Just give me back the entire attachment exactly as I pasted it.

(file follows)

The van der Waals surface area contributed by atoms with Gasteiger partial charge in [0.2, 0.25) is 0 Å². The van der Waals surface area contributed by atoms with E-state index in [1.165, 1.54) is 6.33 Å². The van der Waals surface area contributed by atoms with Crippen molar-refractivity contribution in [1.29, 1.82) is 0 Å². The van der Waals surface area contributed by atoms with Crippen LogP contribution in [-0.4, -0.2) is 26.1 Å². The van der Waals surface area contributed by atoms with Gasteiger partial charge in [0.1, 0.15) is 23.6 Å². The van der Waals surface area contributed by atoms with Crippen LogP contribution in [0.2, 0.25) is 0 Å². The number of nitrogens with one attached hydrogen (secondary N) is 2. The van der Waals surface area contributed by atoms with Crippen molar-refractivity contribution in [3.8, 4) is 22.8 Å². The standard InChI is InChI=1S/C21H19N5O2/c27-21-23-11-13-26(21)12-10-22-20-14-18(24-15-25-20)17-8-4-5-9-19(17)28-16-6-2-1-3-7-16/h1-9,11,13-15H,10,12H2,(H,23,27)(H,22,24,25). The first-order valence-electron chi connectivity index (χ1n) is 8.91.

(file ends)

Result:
The van der Waals surface area contributed by atoms with Gasteiger partial charge in [0.2, 0.25) is 0 Å². The van der Waals surface area contributed by atoms with E-state index in [1.165, 1.54) is 6.33 Å². The van der Waals surface area contributed by atoms with Crippen molar-refractivity contribution in [1.29, 1.82) is 0 Å². The van der Waals surface area contributed by atoms with Crippen LogP contribution in [-0.4, -0.2) is 26.1 Å². The van der Waals surface area contributed by atoms with Gasteiger partial charge in [0.1, 0.15) is 23.6 Å². The van der Waals surface area contributed by atoms with Crippen LogP contribution in [0.2, 0.25) is 0 Å². The number of nitrogens with one attached hydrogen (secondary N) is 2. The van der Waals surface area contributed by atoms with Crippen molar-refractivity contribution in [3.8, 4) is 22.8 Å². The standard InChI is InChI=1S/C21H19N5O2/c27-21-23-11-13-26(21)12-10-22-20-14-18(24-15-25-20)17-8-4-5-9-19(17)28-16-6-2-1-3-7-16/h1-9,11,13-15H,10,12H2,(H,23,27)(H,22,24,25). The first-order valence-electron chi connectivity index (χ1n) is 8.91.